SERS: Grateful for 85 Years
A lot has changed since 1937. For instance, the price of gas, which was 10 cents per gallon, and the cost of a movie ticket, which was 25 cents. But one thing that has remained constant is SERS’ commitment to its members, retirees, and employers.
From its humble beginnings on September 1, 1937, with $5,000 in start-up money from the state of Ohio to having $17.80 billion in assets as of May 31, 2022, SERS continues to be a defined benefit pension system that more than 227,000 members and retirees can count on.
SERS remains an important foundation in retirement, paying out $1.5 billion in post-retirement and health care benefits in fiscal year 2021. As our System has matured, we have expanded our focus to providing financial education and awareness through various resources such as webinars, conferences, social media, and our website, ensuring our members have all the information necessary to achieve retirement security.
Some highlights throughout the years include:
- 1942: SERS reached 11,773 members with an average annual salary of $1,120
- 1951: SERS began offering survivor benefits, including disability benefits provided since inception
- 1959: Years of service for a full pension decreased from 40 to 35
- 1962: Health care coverage became available with retirees paying the full premium
- 1974: SERS established a subsidized health care program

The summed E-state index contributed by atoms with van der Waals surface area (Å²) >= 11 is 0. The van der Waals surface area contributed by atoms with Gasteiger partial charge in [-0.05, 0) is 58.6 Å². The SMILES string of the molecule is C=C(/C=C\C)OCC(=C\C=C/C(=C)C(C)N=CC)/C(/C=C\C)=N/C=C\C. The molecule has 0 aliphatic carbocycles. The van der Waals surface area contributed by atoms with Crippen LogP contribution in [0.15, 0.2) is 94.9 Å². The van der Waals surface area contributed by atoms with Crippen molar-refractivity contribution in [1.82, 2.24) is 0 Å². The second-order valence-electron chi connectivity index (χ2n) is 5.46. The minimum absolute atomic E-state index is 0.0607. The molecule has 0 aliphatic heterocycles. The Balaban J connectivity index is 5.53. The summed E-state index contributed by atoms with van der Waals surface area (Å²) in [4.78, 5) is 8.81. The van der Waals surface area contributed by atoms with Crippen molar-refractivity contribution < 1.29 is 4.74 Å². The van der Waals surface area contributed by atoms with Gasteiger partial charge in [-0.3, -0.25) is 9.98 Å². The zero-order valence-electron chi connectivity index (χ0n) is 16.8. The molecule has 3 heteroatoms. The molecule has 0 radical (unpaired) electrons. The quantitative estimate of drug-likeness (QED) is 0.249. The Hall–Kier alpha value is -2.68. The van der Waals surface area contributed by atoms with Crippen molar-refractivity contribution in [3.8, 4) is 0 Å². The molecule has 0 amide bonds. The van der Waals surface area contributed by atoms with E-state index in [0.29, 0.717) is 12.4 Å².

- 1976: Years of service for a full pension decreased from 35 to 30
- 1977: Added health care eligibility for dependents
- 1992: All non-certificated public school employees, with minimal exceptions, were required to contribute to SERS
- 1993: SERS developed a new disability program that allows members to apply for disability regardless of age
- 2000: 102% funded over 25 years with $0 in unfunded liabilities
- 2005: SERS’ Board of Trustees was expanded from seven to nine members, with the addition of three investment experts
- 2021: SERS has 146,646 members with an average salary of $24,700
For more financial, demographic, and health care milestones for each decade, as well as pension and health care timelines, visit the SERS History page.
Finally, SERS’ Board and staff would like to thank its members and retirees – the employees who manage the daily operations of our K-12 schools, community schools, and community colleges – for their commitment to our schools and children. Without these unsung heroes who help keep our children safe and schools running smoothly, SERS wouldn’t be the mature system it is today.
We are grateful for you.